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As the Communist Party’s congress looms, politics trump all else in China

In the great race for China’s development, it used to not matter whether the mouse was black or white, but whether it caught mice. Now, it seems, it has to be red.

No matter how powerful the business elite, the politicians have absolute control over wealth, jail, or exile.

“Every so often, they need to rein things in, and the people who get hit are the politically incautious,” said Arthur Kroeber of Gavekal Dragonomics.

The State Council, China’s cabinet, has tightened the rules on overseas investments to restrict last year’s big outflows of reserves, but those flows were quickly reversed, and the reason now seems to be to reduce the systemic financial risk posed by conglomerates binging on overseas acquisitions funded by oceans of cash.

Shadow finance has provided rivers of money raised by state-owned companies and wealth management banks. Investment bankers have inflated assets for use as collateral for offshore financing, as described by the excellent Shirley Yam in these pages. “Oh what a tangled web we weave, when first we practise to deceive,” as Sir Walter Scott wrote.

Read: Are the lights finally out for China’s biggest overseas acquirers?

Trophy or “irrational” overseas investments include real estate, hotels and entertainment, cinemas, movie studios, gambling, casinos, even the sex industry, and of course football clubs. The prices are high, and the rates of return dubious.

The government wants to encourage “capable enterprises” to help the command economy as a whole, like agriculture and technology – oh, and promote the Belt & Road investments in Middle Asian dirt.

Debt laden conglomerates rise quickly and fall faster all over the world and throughout history. The South Sea Company was founded in 1711 and collapsed in 1720; Carrian appeared publically in Hong Kong in 1980 and was gone by 1983. BCCI born 1972, died 1991. These investment stars burned bright for a short time but soon plunged. But our conglomerates are not like that… No Sir!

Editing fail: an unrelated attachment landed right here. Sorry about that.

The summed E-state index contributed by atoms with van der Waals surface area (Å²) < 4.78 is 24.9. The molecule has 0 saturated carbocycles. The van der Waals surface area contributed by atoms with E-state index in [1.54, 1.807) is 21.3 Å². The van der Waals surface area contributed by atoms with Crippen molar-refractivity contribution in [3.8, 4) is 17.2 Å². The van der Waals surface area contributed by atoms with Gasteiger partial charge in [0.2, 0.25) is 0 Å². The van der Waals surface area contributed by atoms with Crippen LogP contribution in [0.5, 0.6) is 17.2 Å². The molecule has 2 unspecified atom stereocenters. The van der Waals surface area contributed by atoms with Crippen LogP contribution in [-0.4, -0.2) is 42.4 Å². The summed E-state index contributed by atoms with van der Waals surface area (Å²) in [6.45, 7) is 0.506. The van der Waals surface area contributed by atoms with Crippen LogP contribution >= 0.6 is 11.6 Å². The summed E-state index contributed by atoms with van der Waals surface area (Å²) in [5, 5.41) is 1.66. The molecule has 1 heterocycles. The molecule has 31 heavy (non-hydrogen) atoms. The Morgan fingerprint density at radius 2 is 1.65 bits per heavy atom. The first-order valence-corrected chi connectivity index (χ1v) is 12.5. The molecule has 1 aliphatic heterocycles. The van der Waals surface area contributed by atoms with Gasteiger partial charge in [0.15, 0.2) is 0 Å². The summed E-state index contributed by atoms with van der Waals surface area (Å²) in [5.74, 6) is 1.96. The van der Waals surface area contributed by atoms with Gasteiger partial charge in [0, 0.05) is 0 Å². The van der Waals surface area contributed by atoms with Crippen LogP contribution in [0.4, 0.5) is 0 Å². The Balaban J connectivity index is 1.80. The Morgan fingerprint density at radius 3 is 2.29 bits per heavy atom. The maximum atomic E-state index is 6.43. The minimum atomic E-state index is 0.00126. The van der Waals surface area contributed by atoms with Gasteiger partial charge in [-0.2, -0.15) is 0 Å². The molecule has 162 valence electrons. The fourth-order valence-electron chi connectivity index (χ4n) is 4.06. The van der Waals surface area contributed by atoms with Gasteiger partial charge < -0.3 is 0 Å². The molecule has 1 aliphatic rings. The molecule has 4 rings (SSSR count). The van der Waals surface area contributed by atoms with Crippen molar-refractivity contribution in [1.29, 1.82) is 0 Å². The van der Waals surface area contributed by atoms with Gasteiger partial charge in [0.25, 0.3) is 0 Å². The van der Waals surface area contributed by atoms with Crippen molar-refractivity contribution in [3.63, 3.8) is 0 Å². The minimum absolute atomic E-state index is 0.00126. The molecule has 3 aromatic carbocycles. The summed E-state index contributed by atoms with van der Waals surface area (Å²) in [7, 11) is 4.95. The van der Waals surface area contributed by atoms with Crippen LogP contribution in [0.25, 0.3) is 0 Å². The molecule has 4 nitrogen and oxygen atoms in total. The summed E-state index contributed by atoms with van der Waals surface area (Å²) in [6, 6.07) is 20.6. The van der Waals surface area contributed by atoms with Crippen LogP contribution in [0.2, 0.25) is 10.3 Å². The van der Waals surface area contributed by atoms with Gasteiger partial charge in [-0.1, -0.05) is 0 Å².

China’s private mega conglomerates Anbang, Dalian Wanda, Fosun, and HNA Group made up a fifth of last year’s record US$220 billion in overseas investments.

Anbang, founded by car salesman Wu Xiaohui in 2004, owns billions of dollars in assets including the Waldorf Astoria Hotel in New York and Fidelity & Guaranty Life in Des Moines, Iowa. Recent failures to acquire hotel group Starwood and a Manhattan office tower owned indirectly by Jared Kushner have raised doubts.

Read: China’s probes on Fosun, HNA and others unleash the power of the unsaid word

Dalian Wanda calls itself “one of the first shareholding companies in the PRC,” founded in 1988 by Wang Jianlin and now boasts signature shopping centres, cinemas, commercial property, luxury hotels, culture, Internet, finance, tourism, department stores, and part of Athletico Madrid.

Fosun International’s Hong Kong listing in 2007 has helped it own brands like Club Med, Thomas Cook, Folli Follie, Roc Oil and the Wolverhampton Wanderers (last recalled for its performances in the sixties). Chairman Guo Guangchang worryingly cites investor Warren Buffett as an inspiration.

Guo disappeared briefly in 2015 “assisting in certain investigations.” He wrote a letter last month backing the government. “If we don’t take some measures, foreigners will take us as ‘dumb people with a lot of money.”

Less fortunate is Anbang’s Wu, who disappeared from public view in June, prompting his company to declare that he’s indisposed to perform his duties.

The biggest mystery is former airline executive Chen Feng’s HNA Group, which appears almost untouched by politics or commercial pressures, despite the difficulties an old hand like Cathay Pacific is having with airline market forces.

HNA is one of the world’s biggest baggage handlers and airline caterers, with interests in several airlines, Carlson Hotels (Radisson), Deutsche Bank, Hilton, TIP, and London’s International Currency Exchange. This year it bust property price records in New York and Hong Kong, spending about US$6 billion in the process.

Was China’s clampdown a result of the big guys just disobeying instructions? Or is the issue of systemic risk becoming a real threat? Or is the anti-corruption drive netting the big tigers? Or could it just be the visible tip of a juicy mix of high business and high politics?

When financier-fixer Xiao Jianhua was escorted from Hong Kong by mainland agents in January, the well connected fugitive businessman Guo Wengui was spooked into making unsubstantiated accusations of corruption between China’s political and business elite from the safety of his New York hideout. But nothing is going to spoil the next two months.

The leaders of the next five years will be announced at the 19th Plenum of the National Congress of the Communist Party in autumn. A deep power play; a papal court full of intrigue; the Battle of the Princelings; a real life House of Cards, is being played out in front of our very eyes.

Richard Harris (www.portshelter.com) is a veteran investment manager, banker, writer and broadcaster – and financial expert witness.


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